Climate change has helped melt nearly a fifth of Colombia's mountaintop glacier cover in just seven years, the government said Thursday.
The surface area of its six glaciers has shrunk from 45 square kilometers in 2010 to 37 square kilometers in 2017, for a decline of 18 percent, the Institute of Hydrology, Meteorology and Environmental Studies said.
It blamed the glacier loss on "extreme events associated with natural phenomena and climate change."
If things go on like this the snow and ice covering atop Santa Isabel, a volcano in the Cordillera Central mountains, could vanish over the next 10 years, said Omar Franco, the head of the institute.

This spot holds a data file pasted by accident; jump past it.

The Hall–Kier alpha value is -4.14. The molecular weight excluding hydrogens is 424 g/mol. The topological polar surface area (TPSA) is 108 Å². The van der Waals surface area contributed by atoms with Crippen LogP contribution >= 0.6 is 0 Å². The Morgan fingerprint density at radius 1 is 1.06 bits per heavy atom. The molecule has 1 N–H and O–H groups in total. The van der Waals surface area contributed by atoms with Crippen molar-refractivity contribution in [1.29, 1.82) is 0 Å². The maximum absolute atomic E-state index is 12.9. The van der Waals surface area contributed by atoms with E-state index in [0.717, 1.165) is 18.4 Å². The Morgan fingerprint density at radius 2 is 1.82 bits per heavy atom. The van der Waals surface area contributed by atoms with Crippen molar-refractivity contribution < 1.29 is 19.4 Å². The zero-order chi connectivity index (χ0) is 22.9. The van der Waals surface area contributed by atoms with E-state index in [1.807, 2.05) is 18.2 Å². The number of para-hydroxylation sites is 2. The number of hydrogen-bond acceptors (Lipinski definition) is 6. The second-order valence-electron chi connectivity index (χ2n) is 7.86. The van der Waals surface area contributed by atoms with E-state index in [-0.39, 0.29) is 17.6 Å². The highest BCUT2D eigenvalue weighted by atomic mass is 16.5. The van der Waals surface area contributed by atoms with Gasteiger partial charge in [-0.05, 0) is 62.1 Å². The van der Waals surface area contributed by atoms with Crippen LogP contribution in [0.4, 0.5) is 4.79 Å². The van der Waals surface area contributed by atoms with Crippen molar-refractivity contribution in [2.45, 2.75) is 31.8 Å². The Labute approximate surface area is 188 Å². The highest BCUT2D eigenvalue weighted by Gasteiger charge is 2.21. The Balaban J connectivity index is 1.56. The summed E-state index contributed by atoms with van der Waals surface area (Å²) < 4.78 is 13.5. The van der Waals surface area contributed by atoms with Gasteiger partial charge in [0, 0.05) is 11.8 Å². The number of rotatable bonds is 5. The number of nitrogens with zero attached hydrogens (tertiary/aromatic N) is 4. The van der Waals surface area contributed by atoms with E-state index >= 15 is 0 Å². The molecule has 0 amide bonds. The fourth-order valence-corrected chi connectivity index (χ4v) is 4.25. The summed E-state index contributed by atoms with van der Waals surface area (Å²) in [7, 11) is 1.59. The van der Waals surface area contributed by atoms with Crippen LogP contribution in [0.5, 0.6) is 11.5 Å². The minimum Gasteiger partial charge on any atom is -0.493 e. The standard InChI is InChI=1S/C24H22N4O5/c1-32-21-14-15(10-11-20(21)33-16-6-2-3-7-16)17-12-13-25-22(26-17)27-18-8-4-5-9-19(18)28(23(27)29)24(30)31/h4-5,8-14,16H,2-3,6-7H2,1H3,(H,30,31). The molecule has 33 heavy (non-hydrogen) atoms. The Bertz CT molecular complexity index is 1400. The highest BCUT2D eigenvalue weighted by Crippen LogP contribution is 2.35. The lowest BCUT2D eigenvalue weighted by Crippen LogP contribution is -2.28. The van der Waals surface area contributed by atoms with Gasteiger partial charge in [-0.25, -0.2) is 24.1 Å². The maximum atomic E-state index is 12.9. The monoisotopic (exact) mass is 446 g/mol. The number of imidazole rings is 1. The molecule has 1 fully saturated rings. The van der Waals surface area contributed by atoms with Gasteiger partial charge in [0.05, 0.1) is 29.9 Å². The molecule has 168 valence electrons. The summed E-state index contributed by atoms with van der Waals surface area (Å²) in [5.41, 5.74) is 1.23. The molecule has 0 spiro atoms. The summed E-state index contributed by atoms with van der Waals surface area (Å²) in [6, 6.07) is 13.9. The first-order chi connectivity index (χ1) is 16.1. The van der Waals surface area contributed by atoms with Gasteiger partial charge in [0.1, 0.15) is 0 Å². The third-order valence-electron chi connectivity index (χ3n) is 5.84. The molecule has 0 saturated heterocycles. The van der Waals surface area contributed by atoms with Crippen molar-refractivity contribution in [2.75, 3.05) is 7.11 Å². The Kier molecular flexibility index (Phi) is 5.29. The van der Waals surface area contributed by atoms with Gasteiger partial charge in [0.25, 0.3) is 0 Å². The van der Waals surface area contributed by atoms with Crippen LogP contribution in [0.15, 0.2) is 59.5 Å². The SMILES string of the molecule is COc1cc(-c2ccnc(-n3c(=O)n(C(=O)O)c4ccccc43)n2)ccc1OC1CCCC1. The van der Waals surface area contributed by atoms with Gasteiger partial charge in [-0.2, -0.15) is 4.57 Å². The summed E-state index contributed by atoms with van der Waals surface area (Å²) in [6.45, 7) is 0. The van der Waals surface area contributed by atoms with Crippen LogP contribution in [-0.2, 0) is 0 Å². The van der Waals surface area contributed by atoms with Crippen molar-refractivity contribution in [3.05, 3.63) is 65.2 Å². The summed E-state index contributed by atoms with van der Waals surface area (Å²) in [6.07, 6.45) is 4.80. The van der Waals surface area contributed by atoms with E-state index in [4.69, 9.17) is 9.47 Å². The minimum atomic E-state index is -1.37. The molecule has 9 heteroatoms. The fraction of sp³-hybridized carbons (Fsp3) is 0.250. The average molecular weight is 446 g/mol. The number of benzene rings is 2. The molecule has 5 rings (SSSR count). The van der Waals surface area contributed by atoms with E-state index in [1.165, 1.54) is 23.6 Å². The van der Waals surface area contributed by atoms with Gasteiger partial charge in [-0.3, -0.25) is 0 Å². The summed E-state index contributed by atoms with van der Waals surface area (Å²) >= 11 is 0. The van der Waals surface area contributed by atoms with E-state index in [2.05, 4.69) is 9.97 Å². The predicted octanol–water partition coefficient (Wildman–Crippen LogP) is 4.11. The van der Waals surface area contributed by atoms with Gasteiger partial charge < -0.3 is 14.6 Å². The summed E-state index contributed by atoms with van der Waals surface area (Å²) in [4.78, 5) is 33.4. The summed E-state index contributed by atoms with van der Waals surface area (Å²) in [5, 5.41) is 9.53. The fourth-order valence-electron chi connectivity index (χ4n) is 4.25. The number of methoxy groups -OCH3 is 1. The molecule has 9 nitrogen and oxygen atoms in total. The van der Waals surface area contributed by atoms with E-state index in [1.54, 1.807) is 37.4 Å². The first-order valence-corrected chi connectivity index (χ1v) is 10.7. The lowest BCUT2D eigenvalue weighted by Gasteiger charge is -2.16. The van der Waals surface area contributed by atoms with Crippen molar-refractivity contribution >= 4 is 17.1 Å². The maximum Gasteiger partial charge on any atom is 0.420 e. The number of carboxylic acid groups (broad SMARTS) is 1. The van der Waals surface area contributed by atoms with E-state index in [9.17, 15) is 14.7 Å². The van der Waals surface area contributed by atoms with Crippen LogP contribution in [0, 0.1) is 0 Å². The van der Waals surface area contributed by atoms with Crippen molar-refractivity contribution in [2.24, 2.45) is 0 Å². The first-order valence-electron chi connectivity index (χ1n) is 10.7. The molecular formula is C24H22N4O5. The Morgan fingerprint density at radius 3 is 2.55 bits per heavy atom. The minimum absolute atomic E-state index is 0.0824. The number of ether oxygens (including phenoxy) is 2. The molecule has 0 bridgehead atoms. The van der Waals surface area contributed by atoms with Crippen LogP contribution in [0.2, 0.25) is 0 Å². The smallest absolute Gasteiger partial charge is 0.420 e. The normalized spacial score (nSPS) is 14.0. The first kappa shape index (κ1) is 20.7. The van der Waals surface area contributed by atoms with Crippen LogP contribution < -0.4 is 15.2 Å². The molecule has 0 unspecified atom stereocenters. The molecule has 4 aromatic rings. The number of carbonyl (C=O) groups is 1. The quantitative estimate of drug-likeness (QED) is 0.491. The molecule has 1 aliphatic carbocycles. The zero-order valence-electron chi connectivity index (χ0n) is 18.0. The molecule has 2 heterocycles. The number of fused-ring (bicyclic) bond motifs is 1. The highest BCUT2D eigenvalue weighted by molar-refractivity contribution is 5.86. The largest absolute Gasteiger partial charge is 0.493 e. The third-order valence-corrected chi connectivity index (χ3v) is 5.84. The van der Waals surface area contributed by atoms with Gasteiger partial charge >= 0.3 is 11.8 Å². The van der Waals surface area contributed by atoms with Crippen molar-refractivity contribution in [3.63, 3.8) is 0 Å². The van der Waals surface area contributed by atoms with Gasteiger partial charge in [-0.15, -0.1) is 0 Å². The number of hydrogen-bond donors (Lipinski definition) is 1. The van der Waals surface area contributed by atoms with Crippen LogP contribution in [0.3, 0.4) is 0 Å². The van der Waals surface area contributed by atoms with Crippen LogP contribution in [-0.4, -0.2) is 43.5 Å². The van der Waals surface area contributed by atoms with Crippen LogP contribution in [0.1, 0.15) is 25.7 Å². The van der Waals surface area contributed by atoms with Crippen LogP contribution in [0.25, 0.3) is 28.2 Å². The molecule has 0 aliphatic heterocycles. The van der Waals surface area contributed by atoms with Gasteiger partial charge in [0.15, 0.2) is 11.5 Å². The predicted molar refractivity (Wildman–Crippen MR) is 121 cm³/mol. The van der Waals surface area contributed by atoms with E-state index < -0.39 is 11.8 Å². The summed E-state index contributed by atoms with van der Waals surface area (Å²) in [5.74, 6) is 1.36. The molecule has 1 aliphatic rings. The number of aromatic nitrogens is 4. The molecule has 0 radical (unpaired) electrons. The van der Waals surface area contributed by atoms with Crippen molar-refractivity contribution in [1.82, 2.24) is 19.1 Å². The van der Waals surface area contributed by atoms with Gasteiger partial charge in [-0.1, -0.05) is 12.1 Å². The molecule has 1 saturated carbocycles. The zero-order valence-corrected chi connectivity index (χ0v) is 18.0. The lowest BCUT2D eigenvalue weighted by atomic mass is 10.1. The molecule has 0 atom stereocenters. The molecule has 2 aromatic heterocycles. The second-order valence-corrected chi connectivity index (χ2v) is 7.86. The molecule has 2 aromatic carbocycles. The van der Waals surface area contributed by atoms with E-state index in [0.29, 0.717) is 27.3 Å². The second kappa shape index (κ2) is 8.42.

In the last two years alone, Colombia has lost six percent of its glacier mass, the institute said.
Environment Minister Luis Gilberto Murillo said Colombia has much to lose in global warming because in the whole world it is ranked second only to Brazil in terms of biodiversity.
"We call on countries that are big emitters of greenhouse gases to live up to their commitments," Murillo said.
Colombia is a relatively low-level emitter, he added, "but even so, it has impacts on the country."